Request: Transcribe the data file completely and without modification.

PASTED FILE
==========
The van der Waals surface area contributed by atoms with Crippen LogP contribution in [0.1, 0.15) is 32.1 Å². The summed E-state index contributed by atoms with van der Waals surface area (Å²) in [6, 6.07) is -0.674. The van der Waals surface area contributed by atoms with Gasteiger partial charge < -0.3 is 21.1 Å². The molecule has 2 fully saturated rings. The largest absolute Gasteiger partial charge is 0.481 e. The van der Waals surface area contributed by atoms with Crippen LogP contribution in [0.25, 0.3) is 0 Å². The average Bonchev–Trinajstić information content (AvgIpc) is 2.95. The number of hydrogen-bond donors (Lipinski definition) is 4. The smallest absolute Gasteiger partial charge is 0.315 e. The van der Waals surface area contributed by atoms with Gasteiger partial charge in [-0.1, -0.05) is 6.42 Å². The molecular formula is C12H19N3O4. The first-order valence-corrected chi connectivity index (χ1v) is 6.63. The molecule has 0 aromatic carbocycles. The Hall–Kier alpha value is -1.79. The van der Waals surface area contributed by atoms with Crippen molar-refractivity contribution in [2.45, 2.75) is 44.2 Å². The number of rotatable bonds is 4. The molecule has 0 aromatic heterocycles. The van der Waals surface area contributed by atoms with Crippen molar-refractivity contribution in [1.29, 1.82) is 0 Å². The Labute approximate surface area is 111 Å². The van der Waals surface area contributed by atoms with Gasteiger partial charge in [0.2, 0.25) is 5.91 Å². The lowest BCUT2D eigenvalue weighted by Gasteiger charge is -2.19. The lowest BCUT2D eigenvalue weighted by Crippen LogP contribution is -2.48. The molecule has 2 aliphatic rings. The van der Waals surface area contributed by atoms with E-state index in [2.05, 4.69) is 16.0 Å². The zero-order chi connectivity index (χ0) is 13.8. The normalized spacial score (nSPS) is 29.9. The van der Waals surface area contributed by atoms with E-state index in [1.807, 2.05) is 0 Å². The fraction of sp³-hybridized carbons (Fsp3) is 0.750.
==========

The van der Waals surface area contributed by atoms with Crippen LogP contribution in [0.1, 0.15) is 32.1 Å². The summed E-state index contributed by atoms with van der Waals surface area (Å²) in [6, 6.07) is -0.674. The van der Waals surface area contributed by atoms with Gasteiger partial charge < -0.3 is 21.1 Å². The molecule has 2 fully saturated rings. The largest absolute Gasteiger partial charge is 0.481 e. The van der Waals surface area contributed by atoms with Crippen LogP contribution in [0.25, 0.3) is 0 Å². The average Bonchev–Trinajstić information content (AvgIpc) is 2.95. The number of hydrogen-bond donors (Lipinski definition) is 4. The smallest absolute Gasteiger partial charge is 0.315 e. The van der Waals surface area contributed by atoms with Gasteiger partial charge in [-0.1, -0.05) is 6.42 Å². The molecular formula is C12H19N3O4. The first-order valence-corrected chi connectivity index (χ1v) is 6.63. The molecule has 0 aromatic carbocycles. The Hall–Kier alpha value is -1.79. The van der Waals surface area contributed by atoms with Crippen molar-refractivity contribution in [2.45, 2.75) is 44.2 Å². The number of rotatable bonds is 4. The molecule has 0 aromatic heterocycles. The van der Waals surface area contributed by atoms with Crippen molar-refractivity contribution in [1.29, 1.82) is 0 Å². The Labute approximate surface area is 111 Å². The van der Waals surface area contributed by atoms with Gasteiger partial charge in [0.2, 0.25) is 5.91 Å². The lowest BCUT2D eigenvalue weighted by Gasteiger charge is -2.19. The lowest BCUT2D eigenvalue weighted by Crippen LogP contribution is -2.48. The molecule has 2 aliphatic rings. The van der Waals surface area contributed by atoms with E-state index in [2.05, 4.69) is 16.0 Å². The zero-order chi connectivity index (χ0) is 13.8. The normalized spacial score (nSPS) is 29.9. The van der Waals surface area contributed by atoms with E-state index in [1.807, 2.05) is 0 Å². The fraction of sp³-hybridized carbons (Fsp3) is 0.750.